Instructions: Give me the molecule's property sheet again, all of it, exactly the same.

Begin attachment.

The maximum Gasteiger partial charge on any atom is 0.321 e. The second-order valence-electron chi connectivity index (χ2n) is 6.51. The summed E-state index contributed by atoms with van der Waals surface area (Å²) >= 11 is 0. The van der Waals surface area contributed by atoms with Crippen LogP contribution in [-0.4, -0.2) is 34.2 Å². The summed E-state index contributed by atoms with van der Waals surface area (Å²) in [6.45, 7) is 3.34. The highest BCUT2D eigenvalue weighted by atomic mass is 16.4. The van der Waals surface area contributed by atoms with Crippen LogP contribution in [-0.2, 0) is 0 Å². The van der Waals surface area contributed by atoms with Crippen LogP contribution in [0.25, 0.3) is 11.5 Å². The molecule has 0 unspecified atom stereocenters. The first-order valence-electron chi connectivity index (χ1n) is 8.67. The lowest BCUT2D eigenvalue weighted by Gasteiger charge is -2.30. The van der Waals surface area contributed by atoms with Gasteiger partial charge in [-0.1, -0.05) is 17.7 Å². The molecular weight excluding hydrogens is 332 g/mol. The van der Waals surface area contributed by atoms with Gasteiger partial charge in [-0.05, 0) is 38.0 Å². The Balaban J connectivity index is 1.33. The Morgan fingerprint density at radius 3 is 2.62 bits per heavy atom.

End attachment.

The maximum Gasteiger partial charge on any atom is 0.321 e. The second-order valence-electron chi connectivity index (χ2n) is 6.51. The summed E-state index contributed by atoms with van der Waals surface area (Å²) >= 11 is 0. The van der Waals surface area contributed by atoms with Crippen LogP contribution in [-0.4, -0.2) is 34.2 Å². The summed E-state index contributed by atoms with van der Waals surface area (Å²) in [6.45, 7) is 3.34. The highest BCUT2D eigenvalue weighted by atomic mass is 16.4. The van der Waals surface area contributed by atoms with Crippen LogP contribution in [-0.2, 0) is 0 Å². The van der Waals surface area contributed by atoms with Crippen LogP contribution in [0.25, 0.3) is 11.5 Å². The molecule has 0 unspecified atom stereocenters. The first-order valence-electron chi connectivity index (χ1n) is 8.67. The lowest BCUT2D eigenvalue weighted by Gasteiger charge is -2.30. The van der Waals surface area contributed by atoms with Gasteiger partial charge in [-0.1, -0.05) is 17.7 Å². The molecular weight excluding hydrogens is 332 g/mol. The van der Waals surface area contributed by atoms with Gasteiger partial charge in [-0.05, 0) is 38.0 Å². The Balaban J connectivity index is 1.33. The Morgan fingerprint density at radius 3 is 2.62 bits per heavy atom.